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1 March 2006 Impacts of Passage Manipulation on Cave Climate: Conservation Implications for Cave-Dwelling Bats
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Abstract

Human disturbance has caused declines in populations of many cave-dwelling bats and other cave-obligate organisms. Cave gating has been used to eliminate human disturbance, but few studies have assessed its impact on internal cave climate. We recorded ambient (air) and substrate (rock) temperatures at specified distances within the entrances of 3 gated and 3 open-passage caves in northeastern Oklahoma during summers 1999 and 2000 and winters 1999–2000 and 2000–2001. No differences occurred in ambient and substrate temperatures at any distance or season between gated and open-passage caves. We also monitored long-term (6 weeks) and seasonal (summer and winter) climate variables at specific distances inside 2 caves (OK-13 and OK-220) before and after modifications of their cave passages/entrances. Ambient and substrate temperatures before and after cave manipulation differed in only 1 of 12 observations in summer but in 9 of 12 observations in winter. We also monitored cave climate 7 days immediately before and after passage modification. Differences occurred at all 8 observations and at 4 of 12 observations before and after entrance and passage manipulation at OK-13 and OK-220, respectively. Airflow did not differ when monitored 7 days before and 7 days after instillation of an internal gate system in the passage of cave OK-220. Our data indicate that caves with modified entrances and passages show no changes in ambient and substrate temperatures in summer and only slight changes in winter. Although temperature changes during winter were statistically different, we posit that their biological implications on endemic cave fauna are minimal. (WILDLIFE SOCIETY BULLETIN 34(1):137–143; 2006)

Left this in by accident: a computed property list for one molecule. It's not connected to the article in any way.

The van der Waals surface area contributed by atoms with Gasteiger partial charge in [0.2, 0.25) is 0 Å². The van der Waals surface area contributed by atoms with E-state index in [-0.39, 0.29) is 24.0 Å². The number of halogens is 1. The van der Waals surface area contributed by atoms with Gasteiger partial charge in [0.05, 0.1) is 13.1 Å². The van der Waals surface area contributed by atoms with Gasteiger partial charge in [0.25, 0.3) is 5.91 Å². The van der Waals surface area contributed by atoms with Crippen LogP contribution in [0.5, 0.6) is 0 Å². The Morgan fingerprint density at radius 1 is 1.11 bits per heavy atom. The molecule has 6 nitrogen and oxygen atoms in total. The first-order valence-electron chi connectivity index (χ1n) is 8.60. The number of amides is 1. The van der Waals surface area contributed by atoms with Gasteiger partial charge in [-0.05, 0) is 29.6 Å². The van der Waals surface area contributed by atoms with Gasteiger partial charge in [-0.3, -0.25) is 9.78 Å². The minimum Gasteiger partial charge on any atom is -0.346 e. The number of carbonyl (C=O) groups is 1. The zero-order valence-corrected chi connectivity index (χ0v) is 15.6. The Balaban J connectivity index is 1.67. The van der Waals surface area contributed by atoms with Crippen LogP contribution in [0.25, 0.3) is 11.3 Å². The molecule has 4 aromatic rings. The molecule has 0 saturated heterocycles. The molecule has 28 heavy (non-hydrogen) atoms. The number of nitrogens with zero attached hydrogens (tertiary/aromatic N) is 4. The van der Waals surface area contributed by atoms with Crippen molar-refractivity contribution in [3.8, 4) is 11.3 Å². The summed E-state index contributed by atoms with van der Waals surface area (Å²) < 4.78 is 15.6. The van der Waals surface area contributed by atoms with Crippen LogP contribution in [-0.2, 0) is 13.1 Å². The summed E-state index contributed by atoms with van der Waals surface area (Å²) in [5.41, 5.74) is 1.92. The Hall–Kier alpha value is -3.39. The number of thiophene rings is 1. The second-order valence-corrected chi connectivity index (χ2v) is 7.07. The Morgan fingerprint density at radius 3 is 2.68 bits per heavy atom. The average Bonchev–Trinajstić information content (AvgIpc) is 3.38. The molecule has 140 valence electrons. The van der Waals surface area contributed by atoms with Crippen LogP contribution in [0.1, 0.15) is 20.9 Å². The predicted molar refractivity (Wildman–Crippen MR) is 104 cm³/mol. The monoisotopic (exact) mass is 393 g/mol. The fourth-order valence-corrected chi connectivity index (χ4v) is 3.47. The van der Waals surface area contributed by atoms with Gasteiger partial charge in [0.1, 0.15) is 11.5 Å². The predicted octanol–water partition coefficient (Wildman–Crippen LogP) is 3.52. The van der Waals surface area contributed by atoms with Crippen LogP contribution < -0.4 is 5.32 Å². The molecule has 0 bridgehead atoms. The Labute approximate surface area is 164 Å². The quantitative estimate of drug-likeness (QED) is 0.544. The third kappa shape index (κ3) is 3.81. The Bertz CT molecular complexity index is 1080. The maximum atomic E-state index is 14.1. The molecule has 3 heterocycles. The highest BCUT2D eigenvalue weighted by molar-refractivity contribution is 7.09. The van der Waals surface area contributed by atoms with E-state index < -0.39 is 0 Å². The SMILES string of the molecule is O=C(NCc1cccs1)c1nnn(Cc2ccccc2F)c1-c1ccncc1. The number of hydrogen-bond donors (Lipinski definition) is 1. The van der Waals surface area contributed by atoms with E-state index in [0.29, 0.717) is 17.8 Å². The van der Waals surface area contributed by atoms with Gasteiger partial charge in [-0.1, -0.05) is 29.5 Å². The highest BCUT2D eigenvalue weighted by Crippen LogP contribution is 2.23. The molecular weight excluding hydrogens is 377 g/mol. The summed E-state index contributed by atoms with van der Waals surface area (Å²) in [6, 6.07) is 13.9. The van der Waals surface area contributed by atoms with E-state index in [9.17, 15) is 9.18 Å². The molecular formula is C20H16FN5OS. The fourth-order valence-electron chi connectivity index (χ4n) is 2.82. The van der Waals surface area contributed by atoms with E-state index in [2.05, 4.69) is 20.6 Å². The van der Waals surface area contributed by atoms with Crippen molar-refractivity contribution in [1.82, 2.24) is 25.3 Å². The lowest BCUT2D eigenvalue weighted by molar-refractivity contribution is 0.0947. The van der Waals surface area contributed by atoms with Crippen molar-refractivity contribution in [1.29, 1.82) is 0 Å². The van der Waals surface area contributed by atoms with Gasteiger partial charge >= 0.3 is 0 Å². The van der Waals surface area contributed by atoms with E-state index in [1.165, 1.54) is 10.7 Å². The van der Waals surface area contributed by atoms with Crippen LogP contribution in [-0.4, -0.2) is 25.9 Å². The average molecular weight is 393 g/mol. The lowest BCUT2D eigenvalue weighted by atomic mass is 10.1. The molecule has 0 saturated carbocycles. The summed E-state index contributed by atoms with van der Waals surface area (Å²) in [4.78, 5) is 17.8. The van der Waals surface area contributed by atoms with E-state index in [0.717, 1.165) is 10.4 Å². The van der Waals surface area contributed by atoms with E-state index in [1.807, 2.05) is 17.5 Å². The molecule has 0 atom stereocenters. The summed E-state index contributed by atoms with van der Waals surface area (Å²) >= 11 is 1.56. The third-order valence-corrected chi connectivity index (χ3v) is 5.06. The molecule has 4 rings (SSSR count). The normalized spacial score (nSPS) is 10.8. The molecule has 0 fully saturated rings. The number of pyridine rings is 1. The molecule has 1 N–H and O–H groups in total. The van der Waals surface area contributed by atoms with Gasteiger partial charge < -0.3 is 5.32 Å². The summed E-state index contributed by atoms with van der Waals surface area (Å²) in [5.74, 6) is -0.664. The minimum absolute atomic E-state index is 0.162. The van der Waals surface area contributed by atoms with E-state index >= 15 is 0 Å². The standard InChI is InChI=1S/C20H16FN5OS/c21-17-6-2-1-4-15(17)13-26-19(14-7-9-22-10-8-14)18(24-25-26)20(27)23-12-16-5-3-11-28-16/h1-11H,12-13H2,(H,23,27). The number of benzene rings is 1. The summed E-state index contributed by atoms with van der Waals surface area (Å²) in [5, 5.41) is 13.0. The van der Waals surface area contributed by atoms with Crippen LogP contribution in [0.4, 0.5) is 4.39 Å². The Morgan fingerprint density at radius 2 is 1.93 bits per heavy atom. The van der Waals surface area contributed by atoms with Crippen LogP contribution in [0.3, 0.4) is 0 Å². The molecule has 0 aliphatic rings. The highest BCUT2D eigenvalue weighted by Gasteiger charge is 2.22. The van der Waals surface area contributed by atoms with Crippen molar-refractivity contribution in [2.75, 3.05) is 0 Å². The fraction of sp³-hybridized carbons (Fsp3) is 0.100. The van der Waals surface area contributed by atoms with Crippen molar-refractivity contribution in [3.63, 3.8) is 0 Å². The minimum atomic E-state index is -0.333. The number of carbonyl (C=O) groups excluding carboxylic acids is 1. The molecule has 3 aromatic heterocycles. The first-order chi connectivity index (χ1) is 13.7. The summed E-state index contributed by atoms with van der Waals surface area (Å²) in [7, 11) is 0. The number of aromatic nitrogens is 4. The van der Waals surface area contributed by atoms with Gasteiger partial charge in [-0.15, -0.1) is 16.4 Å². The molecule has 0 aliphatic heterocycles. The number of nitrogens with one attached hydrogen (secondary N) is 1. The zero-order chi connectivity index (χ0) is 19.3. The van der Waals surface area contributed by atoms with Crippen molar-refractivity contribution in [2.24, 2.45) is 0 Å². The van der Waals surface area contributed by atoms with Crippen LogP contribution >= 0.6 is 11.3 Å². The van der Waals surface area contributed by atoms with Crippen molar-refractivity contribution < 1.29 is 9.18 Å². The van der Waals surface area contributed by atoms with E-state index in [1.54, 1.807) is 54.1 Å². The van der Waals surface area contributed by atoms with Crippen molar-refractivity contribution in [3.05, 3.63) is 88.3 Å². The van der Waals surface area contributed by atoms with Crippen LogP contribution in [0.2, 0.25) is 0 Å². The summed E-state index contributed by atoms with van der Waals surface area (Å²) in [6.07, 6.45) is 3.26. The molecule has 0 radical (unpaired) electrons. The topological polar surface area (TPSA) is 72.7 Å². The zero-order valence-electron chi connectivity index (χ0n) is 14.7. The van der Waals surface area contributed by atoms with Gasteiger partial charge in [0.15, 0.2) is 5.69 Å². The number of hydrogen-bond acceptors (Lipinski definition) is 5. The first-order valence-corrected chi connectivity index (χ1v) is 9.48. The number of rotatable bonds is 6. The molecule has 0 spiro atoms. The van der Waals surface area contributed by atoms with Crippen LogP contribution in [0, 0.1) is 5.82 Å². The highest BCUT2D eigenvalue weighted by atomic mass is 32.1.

KEITH W. MARTIN, David M. Leslie Jr., Mark E. Payton, William L. Puckette, and STEVE L. HENSLEY "Impacts of Passage Manipulation on Cave Climate: Conservation Implications for Cave-Dwelling Bats," Wildlife Society Bulletin 34(1), 137-143, (1 March 2006). https://doi.org/10.2193/0091-7648(2006)34[137:IOPMOC]2.0.CO;2
Published: 1 March 2006
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